Friday Night Lights: A Town, a Team, and a Dream
I did the whole of Friday Night Lights thing backwards.
Show first, movie second, then finally got around to the book. No idea what took me so long.
Like the series, Texas high school football is used as a catalyst to discuss much more important and global issues – economic woes, education systems, racism, the hunt for ways to simply BE KNOWN.
The glaring racism highlighted in the book is sadly only one example of towns all across the country, comfortable with the use of the word “nigger” to the point that others barely flinched when it was used. It’s nauseating, really, how deep-seeded and strong-willed the seeds of racism run in this country, to the point where racists are practically proud to pass that down to their kids. It gross. It’s disgusting. It’s a story all too familiar, in too many towns, in too many homes.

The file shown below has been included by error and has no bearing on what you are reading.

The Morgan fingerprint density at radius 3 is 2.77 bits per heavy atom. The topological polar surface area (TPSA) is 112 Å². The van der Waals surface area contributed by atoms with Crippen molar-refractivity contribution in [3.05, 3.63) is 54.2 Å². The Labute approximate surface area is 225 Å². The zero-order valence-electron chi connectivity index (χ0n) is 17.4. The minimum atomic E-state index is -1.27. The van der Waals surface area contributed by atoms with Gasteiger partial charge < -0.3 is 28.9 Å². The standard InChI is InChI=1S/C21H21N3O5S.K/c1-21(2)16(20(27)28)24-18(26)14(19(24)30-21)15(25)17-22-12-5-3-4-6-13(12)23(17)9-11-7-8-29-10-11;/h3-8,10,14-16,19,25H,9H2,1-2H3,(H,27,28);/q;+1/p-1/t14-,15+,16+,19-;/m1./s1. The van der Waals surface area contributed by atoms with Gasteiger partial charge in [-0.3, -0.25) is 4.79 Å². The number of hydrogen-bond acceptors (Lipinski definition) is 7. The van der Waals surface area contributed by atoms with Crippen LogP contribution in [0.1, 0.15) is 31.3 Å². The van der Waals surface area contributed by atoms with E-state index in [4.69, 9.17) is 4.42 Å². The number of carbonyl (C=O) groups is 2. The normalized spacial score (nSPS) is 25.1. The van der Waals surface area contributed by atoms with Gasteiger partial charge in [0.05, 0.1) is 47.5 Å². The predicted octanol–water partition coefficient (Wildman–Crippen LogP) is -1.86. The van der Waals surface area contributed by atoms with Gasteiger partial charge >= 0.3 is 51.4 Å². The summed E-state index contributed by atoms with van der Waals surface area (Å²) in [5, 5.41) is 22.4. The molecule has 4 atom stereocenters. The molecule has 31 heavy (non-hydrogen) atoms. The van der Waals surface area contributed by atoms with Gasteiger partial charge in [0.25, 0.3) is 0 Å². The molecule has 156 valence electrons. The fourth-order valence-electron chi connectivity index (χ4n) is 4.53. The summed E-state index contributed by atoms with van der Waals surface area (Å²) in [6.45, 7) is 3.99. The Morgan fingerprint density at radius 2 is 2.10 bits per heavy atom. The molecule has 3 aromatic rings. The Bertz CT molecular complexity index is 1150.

But the book….it’s non-fiction so of course it falls way short of the emotional connections one makes when watching a fictional tv show for five seasons. Overall, the book is just sad. A one track town (Football! Football! Football!) that has no idea what to do with these kids when they’re booted from the fast moving, first class train cars after their final seasons as Permian Panthers.
Even worse, no one cares.
It’s all part of the machine: pick ’em out, build ’em up, throw ’em away when you’re done.
Well written, well researched, and a good read all in all, but not one you’ll want to pick up when you’re looking for something uplifting.
Four stars because it’s so well written. The author clearly has a talent that is presented well on the page, and his empathy for the players – seemingly one of few people that see how used and spit out they are by the machine that is high school football in Texas – is more than evident.